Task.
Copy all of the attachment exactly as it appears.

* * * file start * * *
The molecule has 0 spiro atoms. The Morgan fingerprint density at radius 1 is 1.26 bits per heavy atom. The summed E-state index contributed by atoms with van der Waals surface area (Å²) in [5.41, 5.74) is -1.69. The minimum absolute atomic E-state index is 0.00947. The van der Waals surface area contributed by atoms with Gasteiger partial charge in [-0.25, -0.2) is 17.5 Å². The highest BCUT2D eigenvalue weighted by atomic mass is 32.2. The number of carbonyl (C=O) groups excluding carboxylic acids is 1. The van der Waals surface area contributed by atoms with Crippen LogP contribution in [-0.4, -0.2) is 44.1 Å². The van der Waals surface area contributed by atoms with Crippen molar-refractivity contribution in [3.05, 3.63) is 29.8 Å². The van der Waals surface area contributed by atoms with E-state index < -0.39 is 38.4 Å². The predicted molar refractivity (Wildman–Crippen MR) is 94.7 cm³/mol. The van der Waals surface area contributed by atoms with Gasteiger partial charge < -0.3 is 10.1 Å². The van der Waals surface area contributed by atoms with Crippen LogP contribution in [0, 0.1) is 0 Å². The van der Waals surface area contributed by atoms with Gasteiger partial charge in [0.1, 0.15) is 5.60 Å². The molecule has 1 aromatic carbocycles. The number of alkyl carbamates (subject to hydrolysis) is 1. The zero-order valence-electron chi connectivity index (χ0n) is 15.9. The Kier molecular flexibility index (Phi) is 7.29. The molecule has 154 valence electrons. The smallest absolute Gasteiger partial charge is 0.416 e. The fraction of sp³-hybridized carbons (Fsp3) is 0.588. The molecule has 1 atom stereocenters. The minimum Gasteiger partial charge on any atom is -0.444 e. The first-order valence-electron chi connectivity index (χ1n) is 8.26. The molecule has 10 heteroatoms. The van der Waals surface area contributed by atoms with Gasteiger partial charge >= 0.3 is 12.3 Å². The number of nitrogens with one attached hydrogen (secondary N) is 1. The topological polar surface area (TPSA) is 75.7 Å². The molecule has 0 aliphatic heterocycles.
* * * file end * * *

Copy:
The molecule has 0 spiro atoms. The Morgan fingerprint density at radius 1 is 1.26 bits per heavy atom. The summed E-state index contributed by atoms with van der Waals surface area (Å²) in [5.41, 5.74) is -1.69. The minimum absolute atomic E-state index is 0.00947. The van der Waals surface area contributed by atoms with Gasteiger partial charge in [-0.25, -0.2) is 17.5 Å². The highest BCUT2D eigenvalue weighted by atomic mass is 32.2. The number of carbonyl (C=O) groups excluding carboxylic acids is 1. The van der Waals surface area contributed by atoms with Crippen LogP contribution in [-0.4, -0.2) is 44.1 Å². The van der Waals surface area contributed by atoms with Crippen molar-refractivity contribution in [3.05, 3.63) is 29.8 Å². The van der Waals surface area contributed by atoms with E-state index < -0.39 is 38.4 Å². The predicted molar refractivity (Wildman–Crippen MR) is 94.7 cm³/mol. The van der Waals surface area contributed by atoms with Gasteiger partial charge < -0.3 is 10.1 Å². The van der Waals surface area contributed by atoms with Crippen LogP contribution in [0, 0.1) is 0 Å². The van der Waals surface area contributed by atoms with Gasteiger partial charge in [0.1, 0.15) is 5.60 Å². The molecule has 1 aromatic carbocycles. The number of alkyl carbamates (subject to hydrolysis) is 1. The zero-order valence-electron chi connectivity index (χ0n) is 15.9. The Kier molecular flexibility index (Phi) is 7.29. The molecule has 154 valence electrons. The smallest absolute Gasteiger partial charge is 0.416 e. The fraction of sp³-hybridized carbons (Fsp3) is 0.588. The molecule has 1 atom stereocenters. The minimum Gasteiger partial charge on any atom is -0.444 e. The first-order valence-electron chi connectivity index (χ1n) is 8.26. The molecule has 10 heteroatoms. The van der Waals surface area contributed by atoms with Gasteiger partial charge >= 0.3 is 12.3 Å². The number of nitrogens with one attached hydrogen (secondary N) is 1. The topological polar surface area (TPSA) is 75.7 Å². The molecule has 0 aliphatic heterocycles.